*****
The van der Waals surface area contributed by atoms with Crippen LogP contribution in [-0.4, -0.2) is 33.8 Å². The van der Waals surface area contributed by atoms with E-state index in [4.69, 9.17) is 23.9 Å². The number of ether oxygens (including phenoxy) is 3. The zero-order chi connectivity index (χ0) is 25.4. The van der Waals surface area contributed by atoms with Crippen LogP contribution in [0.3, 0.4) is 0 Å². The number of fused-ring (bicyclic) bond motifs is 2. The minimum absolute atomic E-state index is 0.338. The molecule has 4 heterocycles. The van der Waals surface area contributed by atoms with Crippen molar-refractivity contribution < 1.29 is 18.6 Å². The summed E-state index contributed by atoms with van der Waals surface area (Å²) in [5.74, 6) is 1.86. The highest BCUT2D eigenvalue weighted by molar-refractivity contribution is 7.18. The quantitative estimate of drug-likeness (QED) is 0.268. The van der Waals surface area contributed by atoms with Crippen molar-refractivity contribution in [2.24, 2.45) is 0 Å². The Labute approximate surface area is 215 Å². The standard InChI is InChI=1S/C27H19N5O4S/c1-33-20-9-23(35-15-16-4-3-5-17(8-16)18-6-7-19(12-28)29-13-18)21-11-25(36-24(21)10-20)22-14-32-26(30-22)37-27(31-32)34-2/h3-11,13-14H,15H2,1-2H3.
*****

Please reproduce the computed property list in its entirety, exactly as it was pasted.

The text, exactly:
The van der Waals surface area contributed by atoms with Crippen LogP contribution in [-0.4, -0.2) is 33.8 Å². The van der Waals surface area contributed by atoms with E-state index in [4.69, 9.17) is 23.9 Å². The number of ether oxygens (including phenoxy) is 3. The zero-order chi connectivity index (χ0) is 25.4. The van der Waals surface area contributed by atoms with Crippen LogP contribution in [0.3, 0.4) is 0 Å². The number of fused-ring (bicyclic) bond motifs is 2. The minimum absolute atomic E-state index is 0.338. The molecule has 4 heterocycles. The van der Waals surface area contributed by atoms with Crippen molar-refractivity contribution < 1.29 is 18.6 Å². The summed E-state index contributed by atoms with van der Waals surface area (Å²) in [5.74, 6) is 1.86. The highest BCUT2D eigenvalue weighted by molar-refractivity contribution is 7.18. The quantitative estimate of drug-likeness (QED) is 0.268. The van der Waals surface area contributed by atoms with Crippen molar-refractivity contribution in [2.24, 2.45) is 0 Å². The Labute approximate surface area is 215 Å². The standard InChI is InChI=1S/C27H19N5O4S/c1-33-20-9-23(35-15-16-4-3-5-17(8-16)18-6-7-19(12-28)29-13-18)21-11-25(36-24(21)10-20)22-14-32-26(30-22)37-27(31-32)34-2/h3-11,13-14H,15H2,1-2H3.